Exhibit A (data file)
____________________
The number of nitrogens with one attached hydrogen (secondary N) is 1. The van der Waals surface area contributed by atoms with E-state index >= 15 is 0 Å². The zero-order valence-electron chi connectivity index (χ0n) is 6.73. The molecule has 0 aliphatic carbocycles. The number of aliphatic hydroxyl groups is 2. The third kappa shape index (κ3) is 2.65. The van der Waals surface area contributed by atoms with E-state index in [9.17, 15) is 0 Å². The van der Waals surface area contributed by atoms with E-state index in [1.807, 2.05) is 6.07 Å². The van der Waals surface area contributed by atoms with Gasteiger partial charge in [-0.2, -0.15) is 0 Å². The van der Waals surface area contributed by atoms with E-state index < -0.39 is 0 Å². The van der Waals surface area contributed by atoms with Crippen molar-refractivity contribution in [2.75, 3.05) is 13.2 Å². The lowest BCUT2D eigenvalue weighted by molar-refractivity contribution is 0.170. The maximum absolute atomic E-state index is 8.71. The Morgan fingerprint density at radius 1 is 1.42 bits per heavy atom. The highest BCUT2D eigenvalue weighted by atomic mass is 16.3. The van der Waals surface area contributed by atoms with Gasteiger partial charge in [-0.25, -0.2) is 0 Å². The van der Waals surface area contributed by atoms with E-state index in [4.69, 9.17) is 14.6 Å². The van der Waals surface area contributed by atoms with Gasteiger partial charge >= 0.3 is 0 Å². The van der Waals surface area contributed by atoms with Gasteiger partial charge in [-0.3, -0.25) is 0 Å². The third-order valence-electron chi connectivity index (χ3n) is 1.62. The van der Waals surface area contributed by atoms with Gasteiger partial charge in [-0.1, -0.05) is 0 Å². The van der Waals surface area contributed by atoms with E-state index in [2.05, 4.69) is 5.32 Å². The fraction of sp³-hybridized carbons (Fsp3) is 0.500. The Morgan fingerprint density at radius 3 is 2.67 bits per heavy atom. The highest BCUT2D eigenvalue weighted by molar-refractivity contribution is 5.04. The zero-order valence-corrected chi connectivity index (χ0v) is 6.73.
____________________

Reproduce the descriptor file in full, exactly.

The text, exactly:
The number of nitrogens with one attached hydrogen (secondary N) is 1. The van der Waals surface area contributed by atoms with E-state index >= 15 is 0 Å². The zero-order valence-electron chi connectivity index (χ0n) is 6.73. The molecule has 0 aliphatic carbocycles. The number of aliphatic hydroxyl groups is 2. The third kappa shape index (κ3) is 2.65. The van der Waals surface area contributed by atoms with E-state index in [9.17, 15) is 0 Å². The van der Waals surface area contributed by atoms with E-state index in [1.807, 2.05) is 6.07 Å². The van der Waals surface area contributed by atoms with Gasteiger partial charge in [-0.2, -0.15) is 0 Å². The van der Waals surface area contributed by atoms with E-state index < -0.39 is 0 Å². The van der Waals surface area contributed by atoms with Crippen molar-refractivity contribution in [2.75, 3.05) is 13.2 Å². The lowest BCUT2D eigenvalue weighted by molar-refractivity contribution is 0.170. The maximum absolute atomic E-state index is 8.71. The Morgan fingerprint density at radius 1 is 1.42 bits per heavy atom. The highest BCUT2D eigenvalue weighted by atomic mass is 16.3. The van der Waals surface area contributed by atoms with Gasteiger partial charge in [-0.25, -0.2) is 0 Å². The van der Waals surface area contributed by atoms with E-state index in [4.69, 9.17) is 14.6 Å². The van der Waals surface area contributed by atoms with Gasteiger partial charge >= 0.3 is 0 Å². The van der Waals surface area contributed by atoms with Gasteiger partial charge in [-0.3, -0.25) is 0 Å². The third-order valence-electron chi connectivity index (χ3n) is 1.62. The van der Waals surface area contributed by atoms with Gasteiger partial charge in [-0.1, -0.05) is 0 Å². The van der Waals surface area contributed by atoms with E-state index in [2.05, 4.69) is 5.32 Å². The fraction of sp³-hybridized carbons (Fsp3) is 0.500. The Morgan fingerprint density at radius 3 is 2.67 bits per heavy atom. The highest BCUT2D eigenvalue weighted by molar-refractivity contribution is 5.04. The zero-order valence-corrected chi connectivity index (χ0v) is 6.73.